Consumer law and SERNAC’s supervisory role facing Covid-19 pandemic
Covid-19 has had an impact on ongoing consumer contracts and their relations with suppliers. The rapid spread of the virus led the authorities to declare State of Disaster in the country, raising concern about the (i) fulfillment of consumer contracts of goods and services and (ii) an eventual price manipulation.
The authority in charge of protecting consumer's rights, the National Consumer Service ("SERNAC"), exercising its supervisory powers, has reacted actively in this regard and has set guidelines for companies.
SERNAC has analyzed various scenarios resulting from consumer contracts that have been affected by the coronavirus pandemic, establishing guidelines such as:
(i) in case of mass events cancellations, suppliers must comply with timely informing the suspension of the event, the protocol to reimburse consumers or the eventual rescheduling of the event;
(ii) in case of cancellation or rescheduling of flights by airlines or travel agencies, it is expected that companies apply objective and flexible reschedule policies and protocols to allow the provision of the services and avoid further damage to the consumer;
(iii) for services that are not provided, companies should have to deduct the time in which the services were not available to the public.
In the same line, to avoid any attempt of price manipulation, SERNAC has paid special attention on online sales platforms, requiring:
(i) the blocking of sellers that apply disproportionate prices and conditions for the acquisition of commodities to avoid coronavirus;
(ii) improved filters to avoid scams and misleading advertising related to the contingency; and
(iii) monitoring, reviewing, checking and downloading publications that take advantage of the emergency to deceive consumers.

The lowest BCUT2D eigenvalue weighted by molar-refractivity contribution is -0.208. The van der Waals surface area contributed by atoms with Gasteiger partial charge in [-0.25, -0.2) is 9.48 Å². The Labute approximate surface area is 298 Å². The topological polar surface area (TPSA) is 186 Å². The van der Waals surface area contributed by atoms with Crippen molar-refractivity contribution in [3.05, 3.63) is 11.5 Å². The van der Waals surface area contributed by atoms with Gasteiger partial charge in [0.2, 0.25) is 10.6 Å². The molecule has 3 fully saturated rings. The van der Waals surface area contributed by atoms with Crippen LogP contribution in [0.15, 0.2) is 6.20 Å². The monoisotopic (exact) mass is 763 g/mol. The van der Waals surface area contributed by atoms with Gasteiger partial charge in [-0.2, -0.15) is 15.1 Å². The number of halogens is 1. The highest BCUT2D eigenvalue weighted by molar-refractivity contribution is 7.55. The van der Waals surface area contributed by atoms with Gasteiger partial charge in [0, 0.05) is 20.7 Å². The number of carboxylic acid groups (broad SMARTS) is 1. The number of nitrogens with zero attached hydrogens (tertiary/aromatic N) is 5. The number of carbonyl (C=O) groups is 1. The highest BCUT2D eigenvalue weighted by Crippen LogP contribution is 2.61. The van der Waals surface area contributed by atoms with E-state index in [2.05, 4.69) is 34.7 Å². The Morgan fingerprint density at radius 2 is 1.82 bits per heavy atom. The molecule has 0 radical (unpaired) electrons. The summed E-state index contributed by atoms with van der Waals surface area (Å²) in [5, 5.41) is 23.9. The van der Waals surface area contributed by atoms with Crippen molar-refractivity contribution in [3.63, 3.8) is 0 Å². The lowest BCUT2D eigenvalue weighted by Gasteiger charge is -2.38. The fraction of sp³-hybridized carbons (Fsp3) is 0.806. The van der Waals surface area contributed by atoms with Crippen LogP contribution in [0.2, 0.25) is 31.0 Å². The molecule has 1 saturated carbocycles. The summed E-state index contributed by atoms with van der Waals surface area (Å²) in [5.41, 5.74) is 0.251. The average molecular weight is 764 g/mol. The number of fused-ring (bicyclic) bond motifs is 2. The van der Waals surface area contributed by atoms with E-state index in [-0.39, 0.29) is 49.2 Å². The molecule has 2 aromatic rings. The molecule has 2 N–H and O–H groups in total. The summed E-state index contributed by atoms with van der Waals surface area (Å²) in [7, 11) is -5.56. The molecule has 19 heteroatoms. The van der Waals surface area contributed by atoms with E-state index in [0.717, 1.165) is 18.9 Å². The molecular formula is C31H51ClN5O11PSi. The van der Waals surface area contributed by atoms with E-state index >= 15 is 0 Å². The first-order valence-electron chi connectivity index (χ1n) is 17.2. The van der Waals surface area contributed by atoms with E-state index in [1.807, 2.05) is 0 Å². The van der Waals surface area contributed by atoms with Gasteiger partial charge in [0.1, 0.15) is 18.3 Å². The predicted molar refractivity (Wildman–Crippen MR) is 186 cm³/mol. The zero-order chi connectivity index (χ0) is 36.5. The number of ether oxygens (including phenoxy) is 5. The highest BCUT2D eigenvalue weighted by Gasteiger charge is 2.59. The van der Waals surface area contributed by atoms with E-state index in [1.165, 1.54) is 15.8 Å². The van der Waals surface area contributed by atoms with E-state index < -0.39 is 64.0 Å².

On November 2019, SERNAC published an Interpretation document regarding continuity of services in case of exceptional events, which validated the possibility that suppliers, facing a fortuitous event or force majeure, may excuse themselves from not providing the service or delaying the delivery of products during the time the exceptional events last, as long as they comply with the duty to inform consumers in accordance with objective parameters and the requirements of good faith.
In our country, Law No.19,496 the Consumer Protection Act ("CPA") does not regulate exceptional situations that may alter the normal execution of consumer relations, therefore each contract must be analyzed with its particularities in order to balance the supplier’s professionalism duty and the basic rights of consumers in exceptional situations such as the Covid-19 pandemic.
Based on the professional standards demanded by SERNAC in case of exceptional situations and the full compliance with the provisions of the CPA, we recommend:
(i) To revise consumer contracts to examine if they contain provisions that consider exceptional scenarios such as force majeure.
(ii) To inform consumers in a clear, truthful and timely manner of the existence of exceptional events that may have an impact on the fulfillment of the contracts.
(iii) To adopt measures that protect the consumer’s right to safety in the consumption of goods and services and their health, avoiding any possible risks.
(iv) To adopt all reasonable measures to moderate or limit the eventual damages caused by exceptional circumstances, avoiding further damages to consumers.
If you have any questions regarding the matters discussed in this news alert, please contact the following attorneys or call your regular Carey contact.
+56 2 2928 2612
This news alert is provided by Carey y Cía. Ltda. for educational and informational purposes only and is not intended and should not be construed as legal advice.
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